This is either the local health department (LHD) or

    Michigan Department of Agriculture (MDA) regional office.

    Submit plans, equipment specification sheets, SOP's, menu & completed worksheet.

    Review conducted by LHD or MDA and other agencies.

    Also, obtain approvals for any on-site water supply or sewage disposal systems.

    Provide additional information, if requested.

    Plan Approval


    Approved plans kept on-site during construction.

    Revisions to approved plans must be

    submitted in writing and approved.

    Applicant applies for license 30 days prior to opening.When requested, complete and submit air balance test report,plus the mechanical department's approval of ventilation system.

    Make appointment for pre-opening inspection

    as required by the regulatory agency.

    Operational Approval


    Part I/ Menu, Consumer Advisories & Food Flow

    Worksheet Help

    Question # Food Code Guidance

    & Food Law*

    1. Identify all potentially hazardous foods 2 Thawing FC 3-501.13

    (time/temperature control for safety food) on the

    menu that must be thawed.

    2. List the foods in each thawing method to be used.

    Note: Thinner foods (<1" thick) may consist of sliced

    meats, individual hamburger patties, hot dogs, some

    seafood, etc., Thicker foods (>1"thick) may consist of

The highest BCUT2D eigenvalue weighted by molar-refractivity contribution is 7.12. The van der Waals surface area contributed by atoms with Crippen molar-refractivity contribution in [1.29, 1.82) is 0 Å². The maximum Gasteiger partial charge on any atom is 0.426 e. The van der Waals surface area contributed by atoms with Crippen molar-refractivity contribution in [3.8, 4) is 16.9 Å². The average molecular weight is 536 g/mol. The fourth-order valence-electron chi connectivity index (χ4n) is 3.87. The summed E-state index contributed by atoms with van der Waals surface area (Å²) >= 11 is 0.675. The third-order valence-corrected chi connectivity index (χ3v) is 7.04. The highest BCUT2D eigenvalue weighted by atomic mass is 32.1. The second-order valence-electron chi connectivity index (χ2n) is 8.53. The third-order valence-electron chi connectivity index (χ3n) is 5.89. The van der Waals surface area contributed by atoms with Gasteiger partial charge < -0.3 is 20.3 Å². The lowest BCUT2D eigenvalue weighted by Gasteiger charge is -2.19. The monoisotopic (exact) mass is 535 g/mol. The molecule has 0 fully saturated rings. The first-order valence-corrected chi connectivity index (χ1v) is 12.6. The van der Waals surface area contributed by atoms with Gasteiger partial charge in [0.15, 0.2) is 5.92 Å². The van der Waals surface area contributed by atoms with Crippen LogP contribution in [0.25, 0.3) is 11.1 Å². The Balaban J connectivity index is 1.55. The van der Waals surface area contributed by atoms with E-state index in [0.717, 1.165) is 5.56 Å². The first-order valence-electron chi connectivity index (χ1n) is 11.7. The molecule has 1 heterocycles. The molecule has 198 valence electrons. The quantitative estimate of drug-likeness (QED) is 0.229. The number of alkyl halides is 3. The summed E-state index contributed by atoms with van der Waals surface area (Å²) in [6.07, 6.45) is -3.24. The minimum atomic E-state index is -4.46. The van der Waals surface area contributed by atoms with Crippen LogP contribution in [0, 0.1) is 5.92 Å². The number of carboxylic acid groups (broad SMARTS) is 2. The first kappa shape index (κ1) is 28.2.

roasts, a case of hamburger patties, chicken, frozen

    pasteurized eggs, etc.

    3 Cooking FC 3-401.11-14 1. List the name of all cooking and reheating

    equipment. Include tabletop equipment such as Reheating FC 3-403.10-11

    rice cookers and microwaves. Steam tables should

    not be used for reheating and should be listed

    under #4.

    2. Check whether each piece will be used for cooking

    and/or reheating, whether it is new or used, and

    whether it is listed by a third party testing

    organization such as the National Sanitation

    Foundation (NSF), ETL, etc. These firms test

    equipment to determine if recognized sanitation

    and construction standards are met.

    1. List the name of all hot and cold holding equipment. 4 Hot & Cold Holding FC 3-501.16

    Examples include: steam tables, electric hot boxes,

    insulated hot/cold boxes, salad bar units,

    refrigerators, etc.

    2. Check whether each piece will be used for hot

    and/or cold holding, whether it is new or used, and

    whether it is listed by a third party testing

    organization such as the National Sanitation

    Foundation (NSF), ETL, etc. These firms test

    equipment to determine if recognized sanitation

    and construction standards are met.

    3. Note any equipment listed under question 3 that

    will also be used for hot or cold holding.

    5Ice FC 3-202.16 Describe in as much detail as possible how, when and

    where ice will be used to hold potentially hazardous FC 3-303.11-12

    food (time/temperature control for safety food) cold.

    Use of ice off-site for catering can be answered under

    question 9D.

    6 Time as a Control FC 3-501.19 Under very specific and limited circumstances, time